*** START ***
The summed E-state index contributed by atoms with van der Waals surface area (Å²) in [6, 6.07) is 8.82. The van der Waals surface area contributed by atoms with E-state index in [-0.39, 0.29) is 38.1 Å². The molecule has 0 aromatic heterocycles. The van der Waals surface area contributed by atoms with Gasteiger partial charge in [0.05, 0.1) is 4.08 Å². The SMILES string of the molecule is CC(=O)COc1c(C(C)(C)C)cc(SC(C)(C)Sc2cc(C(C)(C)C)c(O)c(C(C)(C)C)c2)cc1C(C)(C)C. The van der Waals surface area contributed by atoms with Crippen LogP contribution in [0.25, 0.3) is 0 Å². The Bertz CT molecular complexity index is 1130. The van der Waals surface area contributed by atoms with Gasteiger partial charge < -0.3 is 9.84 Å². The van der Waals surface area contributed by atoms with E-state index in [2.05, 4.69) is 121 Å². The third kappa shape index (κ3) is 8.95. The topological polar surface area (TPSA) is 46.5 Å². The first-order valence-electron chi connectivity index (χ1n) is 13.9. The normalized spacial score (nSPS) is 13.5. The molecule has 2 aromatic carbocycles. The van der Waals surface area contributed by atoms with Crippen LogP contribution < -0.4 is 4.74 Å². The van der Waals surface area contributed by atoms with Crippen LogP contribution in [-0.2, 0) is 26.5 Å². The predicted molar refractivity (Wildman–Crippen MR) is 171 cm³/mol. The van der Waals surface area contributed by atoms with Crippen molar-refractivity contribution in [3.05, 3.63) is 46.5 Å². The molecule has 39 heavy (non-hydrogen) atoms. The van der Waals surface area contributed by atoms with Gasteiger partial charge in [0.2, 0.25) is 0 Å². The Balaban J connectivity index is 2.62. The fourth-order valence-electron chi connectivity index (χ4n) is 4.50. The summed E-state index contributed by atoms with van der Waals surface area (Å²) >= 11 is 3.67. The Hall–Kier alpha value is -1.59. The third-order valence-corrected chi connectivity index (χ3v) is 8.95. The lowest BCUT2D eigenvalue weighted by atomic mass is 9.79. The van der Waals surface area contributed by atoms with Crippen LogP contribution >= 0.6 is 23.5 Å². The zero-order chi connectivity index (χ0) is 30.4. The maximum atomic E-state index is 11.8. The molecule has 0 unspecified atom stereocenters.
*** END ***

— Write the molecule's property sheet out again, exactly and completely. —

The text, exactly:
The summed E-state index contributed by atoms with van der Waals surface area (Å²) in [6, 6.07) is 8.82. The van der Waals surface area contributed by atoms with E-state index in [-0.39, 0.29) is 38.1 Å². The molecule has 0 aromatic heterocycles. The van der Waals surface area contributed by atoms with Gasteiger partial charge in [0.05, 0.1) is 4.08 Å². The SMILES string of the molecule is CC(=O)COc1c(C(C)(C)C)cc(SC(C)(C)Sc2cc(C(C)(C)C)c(O)c(C(C)(C)C)c2)cc1C(C)(C)C. The van der Waals surface area contributed by atoms with Crippen LogP contribution in [0.25, 0.3) is 0 Å². The Bertz CT molecular complexity index is 1130. The van der Waals surface area contributed by atoms with Gasteiger partial charge < -0.3 is 9.84 Å². The van der Waals surface area contributed by atoms with E-state index in [2.05, 4.69) is 121 Å². The third kappa shape index (κ3) is 8.95. The topological polar surface area (TPSA) is 46.5 Å². The first-order valence-electron chi connectivity index (χ1n) is 13.9. The normalized spacial score (nSPS) is 13.5. The molecule has 2 aromatic carbocycles. The van der Waals surface area contributed by atoms with Crippen LogP contribution < -0.4 is 4.74 Å². The van der Waals surface area contributed by atoms with Crippen LogP contribution in [-0.2, 0) is 26.5 Å². The predicted molar refractivity (Wildman–Crippen MR) is 171 cm³/mol. The van der Waals surface area contributed by atoms with Crippen molar-refractivity contribution in [3.05, 3.63) is 46.5 Å². The molecule has 39 heavy (non-hydrogen) atoms. The van der Waals surface area contributed by atoms with Gasteiger partial charge in [0.2, 0.25) is 0 Å². The Balaban J connectivity index is 2.62. The fourth-order valence-electron chi connectivity index (χ4n) is 4.50. The summed E-state index contributed by atoms with van der Waals surface area (Å²) >= 11 is 3.67. The Hall–Kier alpha value is -1.59. The third-order valence-corrected chi connectivity index (χ3v) is 8.95. The lowest BCUT2D eigenvalue weighted by atomic mass is 9.79. The van der Waals surface area contributed by atoms with Crippen LogP contribution >= 0.6 is 23.5 Å². The zero-order chi connectivity index (χ0) is 30.4. The maximum atomic E-state index is 11.8. The molecule has 0 unspecified atom stereocenters.